Although the shorebird migration for which Presqu'ile Provincial Park is noted does not get into full swing until August, the vanguard of those birds has already been the centre of attention. Other birds are a bit slower in beginning their fall migration but are beginning to trickle in.
An unidentified scaup, the first in almost a month, was sitting on the shore of Gull Island two days ago. On the following day a female Hooded Merganser, the first of the fall, flew in near Owen Point. The family of Common Loons in Presqu'ile Bay reported last week seems to be thriving. Among the sightings of Great Egrets was one of a bird soaring high into the sky like a vulture. A Green Heron flew across the causeway leading into the Park. An Osprey seems to be spending a considerable amount of its time at the calf pasture. The Northern Harriers sighted on two consecutive days may be from the pair that apparently nested in the marsh, but an adult female Sharp-shinned Hawk perched in a tree near the lighthouse after a day of strong northerly winds (July 20) was probably an early migrant. A Wild Turkey with three young was seen near the north end of the Park on July 20.
There are not yet large numbers of shorebirds on the beach at Presqu'ile, but the variety has been good and the viewing stations near Owen Point have recently been upgraded, making the birds more easily visible. Three Semipalmated Plovers arrived on July 24 and four have been there on each of the past two days. On July 25, there were three Greater Yellowlegs and five Lesser Yellowlegs. Four of the latter flew in with the season's first Stilt Sandpiper (in full breeding plumage), but they stayed only briefly before flying off again. The five Sanderlings reported last week were still present on July 20, but since then only one has been seen. The maximum counts of Semipalmated Sandpipers and Least Sandpipers in the past week have been ten and eight, respectively. One of the former had coloured leg bands whose origin is under investigation. A lone Baird's Sandpiper, the first of the season, was on the beach on July 24 and a Pectoral Sandpiper was there on the next day. Of the rare but regular shorebirds that visit Presqu'ile annually, perhaps Buff-breasted Sandpipers may be the next to appear. Birders looking for shorebirds at Owen Point cannot fail to notice the Caspian Terns and be impressed by their numbers: well over 100 every day.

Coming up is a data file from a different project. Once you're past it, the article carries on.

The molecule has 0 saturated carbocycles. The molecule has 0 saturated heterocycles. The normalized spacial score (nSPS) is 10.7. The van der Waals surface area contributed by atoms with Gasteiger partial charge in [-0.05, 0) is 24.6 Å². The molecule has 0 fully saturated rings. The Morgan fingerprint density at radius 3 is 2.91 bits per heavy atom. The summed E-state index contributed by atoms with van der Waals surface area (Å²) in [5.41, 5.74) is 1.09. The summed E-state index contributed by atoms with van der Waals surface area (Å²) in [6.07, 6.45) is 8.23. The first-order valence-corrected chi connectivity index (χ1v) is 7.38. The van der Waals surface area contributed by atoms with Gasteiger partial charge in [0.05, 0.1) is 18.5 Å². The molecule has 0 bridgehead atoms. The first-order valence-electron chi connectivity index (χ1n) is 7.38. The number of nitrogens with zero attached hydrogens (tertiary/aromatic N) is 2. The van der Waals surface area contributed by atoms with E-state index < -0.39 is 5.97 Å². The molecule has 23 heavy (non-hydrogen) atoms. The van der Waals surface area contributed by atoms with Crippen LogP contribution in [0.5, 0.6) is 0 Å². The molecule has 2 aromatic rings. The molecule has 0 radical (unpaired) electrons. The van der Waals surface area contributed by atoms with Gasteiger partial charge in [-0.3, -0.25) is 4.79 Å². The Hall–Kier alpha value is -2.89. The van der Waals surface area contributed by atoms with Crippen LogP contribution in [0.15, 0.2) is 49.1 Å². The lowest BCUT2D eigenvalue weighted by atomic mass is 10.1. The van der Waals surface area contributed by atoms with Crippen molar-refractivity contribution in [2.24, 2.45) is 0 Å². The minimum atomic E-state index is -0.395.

Both Great Crested Flycatcher and Eastern Kingbird have been observed feeding their young. A few small songbirds have been stopping at the lighthouse lately, at least some of them obviously in migration. They include a Blue-Gray Gnatcatcher
, a Nashville Warbler, and a Northern Waterthrush, all on July 21 after the passage of a cool front. On July 24, two Pine Warblers were at the entrance to the beach 3 road. A Field Sparrow at 186 Bayshore Road on July 25 was unexpected, as was an Eastern Meadowlark in the day use area on July 21. There have been Orchard Oriole sightings on several days, both at the lighthouse and elsewhere. A male Purple Finch again visited the feeder at 191 Bayshore Road.
To reach Presqu'ile Provincial Park, follow the signs from Brighton. Locations within the Park are shown on a map at the back of a tabloid that is available at the Park gate. Access to the offshore islands is restricted at this time of year to prevent disturbance to the colonial nesting birds there.
Questions and comments about bird sightings at Presqu'ile may be directed to: FHELLEINER@TRENTU.CA.